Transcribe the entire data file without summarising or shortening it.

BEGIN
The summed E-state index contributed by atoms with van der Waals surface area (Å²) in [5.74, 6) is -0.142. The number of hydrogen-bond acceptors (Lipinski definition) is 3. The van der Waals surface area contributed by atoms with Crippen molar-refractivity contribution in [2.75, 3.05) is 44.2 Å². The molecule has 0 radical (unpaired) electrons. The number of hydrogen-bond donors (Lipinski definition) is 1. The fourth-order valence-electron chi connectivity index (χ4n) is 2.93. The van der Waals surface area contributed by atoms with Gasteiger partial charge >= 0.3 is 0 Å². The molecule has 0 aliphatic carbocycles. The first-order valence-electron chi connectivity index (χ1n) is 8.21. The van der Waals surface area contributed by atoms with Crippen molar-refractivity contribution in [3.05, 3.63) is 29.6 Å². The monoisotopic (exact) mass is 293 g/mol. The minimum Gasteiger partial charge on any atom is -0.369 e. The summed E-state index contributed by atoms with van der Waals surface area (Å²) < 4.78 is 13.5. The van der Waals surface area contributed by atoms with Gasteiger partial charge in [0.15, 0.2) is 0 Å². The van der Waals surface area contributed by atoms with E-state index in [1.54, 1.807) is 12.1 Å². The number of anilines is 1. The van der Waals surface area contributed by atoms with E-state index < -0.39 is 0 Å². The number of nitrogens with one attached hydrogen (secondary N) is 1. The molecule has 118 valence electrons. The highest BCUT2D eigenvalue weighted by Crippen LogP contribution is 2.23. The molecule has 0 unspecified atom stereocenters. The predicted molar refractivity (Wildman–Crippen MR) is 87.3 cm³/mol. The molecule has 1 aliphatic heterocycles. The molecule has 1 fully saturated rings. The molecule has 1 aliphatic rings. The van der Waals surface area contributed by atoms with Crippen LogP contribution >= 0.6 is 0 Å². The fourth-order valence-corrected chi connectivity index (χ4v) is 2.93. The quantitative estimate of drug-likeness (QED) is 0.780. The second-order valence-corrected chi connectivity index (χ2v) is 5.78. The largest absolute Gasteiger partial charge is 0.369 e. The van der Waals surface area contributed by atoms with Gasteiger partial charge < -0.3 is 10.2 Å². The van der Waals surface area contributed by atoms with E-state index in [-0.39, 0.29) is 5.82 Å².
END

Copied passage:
The summed E-state index contributed by atoms with van der Waals surface area (Å²) in [5.74, 6) is -0.142. The number of hydrogen-bond acceptors (Lipinski definition) is 3. The van der Waals surface area contributed by atoms with Crippen molar-refractivity contribution in [2.75, 3.05) is 44.2 Å². The molecule has 0 radical (unpaired) electrons. The number of hydrogen-bond donors (Lipinski definition) is 1. The fourth-order valence-electron chi connectivity index (χ4n) is 2.93. The van der Waals surface area contributed by atoms with Gasteiger partial charge >= 0.3 is 0 Å². The molecule has 0 aliphatic carbocycles. The first-order valence-electron chi connectivity index (χ1n) is 8.21. The van der Waals surface area contributed by atoms with Crippen molar-refractivity contribution in [3.05, 3.63) is 29.6 Å². The monoisotopic (exact) mass is 293 g/mol. The minimum Gasteiger partial charge on any atom is -0.369 e. The summed E-state index contributed by atoms with van der Waals surface area (Å²) < 4.78 is 13.5. The van der Waals surface area contributed by atoms with Gasteiger partial charge in [0.15, 0.2) is 0 Å². The van der Waals surface area contributed by atoms with E-state index in [1.54, 1.807) is 12.1 Å². The number of anilines is 1. The van der Waals surface area contributed by atoms with E-state index < -0.39 is 0 Å². The number of nitrogens with one attached hydrogen (secondary N) is 1. The molecule has 118 valence electrons. The highest BCUT2D eigenvalue weighted by Crippen LogP contribution is 2.23. The molecule has 0 unspecified atom stereocenters. The predicted molar refractivity (Wildman–Crippen MR) is 87.3 cm³/mol. The molecule has 1 aliphatic heterocycles. The molecule has 1 fully saturated rings. The molecule has 1 aliphatic rings. The van der Waals surface area contributed by atoms with Crippen LogP contribution >= 0.6 is 0 Å². The fourth-order valence-corrected chi connectivity index (χ4v) is 2.93. The quantitative estimate of drug-likeness (QED) is 0.780. The second-order valence-corrected chi connectivity index (χ2v) is 5.78. The largest absolute Gasteiger partial charge is 0.369 e. The van der Waals surface area contributed by atoms with Gasteiger partial charge < -0.3 is 10.2 Å². The van der Waals surface area contributed by atoms with E-state index in [-0.39, 0.29) is 5.82 Å².